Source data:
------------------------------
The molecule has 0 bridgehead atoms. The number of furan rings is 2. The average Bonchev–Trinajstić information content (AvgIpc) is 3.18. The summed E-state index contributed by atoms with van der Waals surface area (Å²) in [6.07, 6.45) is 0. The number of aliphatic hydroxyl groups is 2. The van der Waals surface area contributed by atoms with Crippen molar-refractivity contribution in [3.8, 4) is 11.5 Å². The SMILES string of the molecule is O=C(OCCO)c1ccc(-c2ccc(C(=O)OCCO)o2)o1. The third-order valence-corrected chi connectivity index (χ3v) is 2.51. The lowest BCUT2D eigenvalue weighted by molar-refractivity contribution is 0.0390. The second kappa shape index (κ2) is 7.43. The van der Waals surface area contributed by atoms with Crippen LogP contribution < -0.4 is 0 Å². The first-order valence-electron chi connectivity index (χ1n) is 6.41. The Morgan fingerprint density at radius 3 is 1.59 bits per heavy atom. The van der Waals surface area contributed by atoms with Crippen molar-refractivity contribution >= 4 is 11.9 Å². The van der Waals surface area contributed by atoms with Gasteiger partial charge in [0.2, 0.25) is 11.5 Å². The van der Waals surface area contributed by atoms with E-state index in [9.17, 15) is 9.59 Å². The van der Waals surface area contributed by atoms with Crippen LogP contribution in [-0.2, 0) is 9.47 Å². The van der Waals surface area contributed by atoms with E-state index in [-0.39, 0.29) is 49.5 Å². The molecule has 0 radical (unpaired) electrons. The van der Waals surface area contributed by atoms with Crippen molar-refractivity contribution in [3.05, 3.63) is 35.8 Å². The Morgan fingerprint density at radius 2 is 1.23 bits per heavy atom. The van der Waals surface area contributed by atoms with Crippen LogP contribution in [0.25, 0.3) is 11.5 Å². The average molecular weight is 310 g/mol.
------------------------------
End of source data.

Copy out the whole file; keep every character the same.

The molecule has 0 bridgehead atoms. The number of furan rings is 2. The average Bonchev–Trinajstić information content (AvgIpc) is 3.18. The summed E-state index contributed by atoms with van der Waals surface area (Å²) in [6.07, 6.45) is 0. The number of aliphatic hydroxyl groups is 2. The van der Waals surface area contributed by atoms with Crippen molar-refractivity contribution in [3.8, 4) is 11.5 Å². The SMILES string of the molecule is O=C(OCCO)c1ccc(-c2ccc(C(=O)OCCO)o2)o1. The third-order valence-corrected chi connectivity index (χ3v) is 2.51. The lowest BCUT2D eigenvalue weighted by molar-refractivity contribution is 0.0390. The second kappa shape index (κ2) is 7.43. The van der Waals surface area contributed by atoms with Crippen LogP contribution < -0.4 is 0 Å². The first-order valence-electron chi connectivity index (χ1n) is 6.41. The Morgan fingerprint density at radius 3 is 1.59 bits per heavy atom. The van der Waals surface area contributed by atoms with Crippen molar-refractivity contribution >= 4 is 11.9 Å². The van der Waals surface area contributed by atoms with Gasteiger partial charge in [0.2, 0.25) is 11.5 Å². The van der Waals surface area contributed by atoms with E-state index in [9.17, 15) is 9.59 Å². The van der Waals surface area contributed by atoms with Crippen LogP contribution in [-0.2, 0) is 9.47 Å². The van der Waals surface area contributed by atoms with E-state index in [-0.39, 0.29) is 49.5 Å². The molecule has 0 radical (unpaired) electrons. The van der Waals surface area contributed by atoms with Crippen molar-refractivity contribution in [3.05, 3.63) is 35.8 Å². The Morgan fingerprint density at radius 2 is 1.23 bits per heavy atom. The van der Waals surface area contributed by atoms with Crippen LogP contribution in [0.25, 0.3) is 11.5 Å². The average molecular weight is 310 g/mol.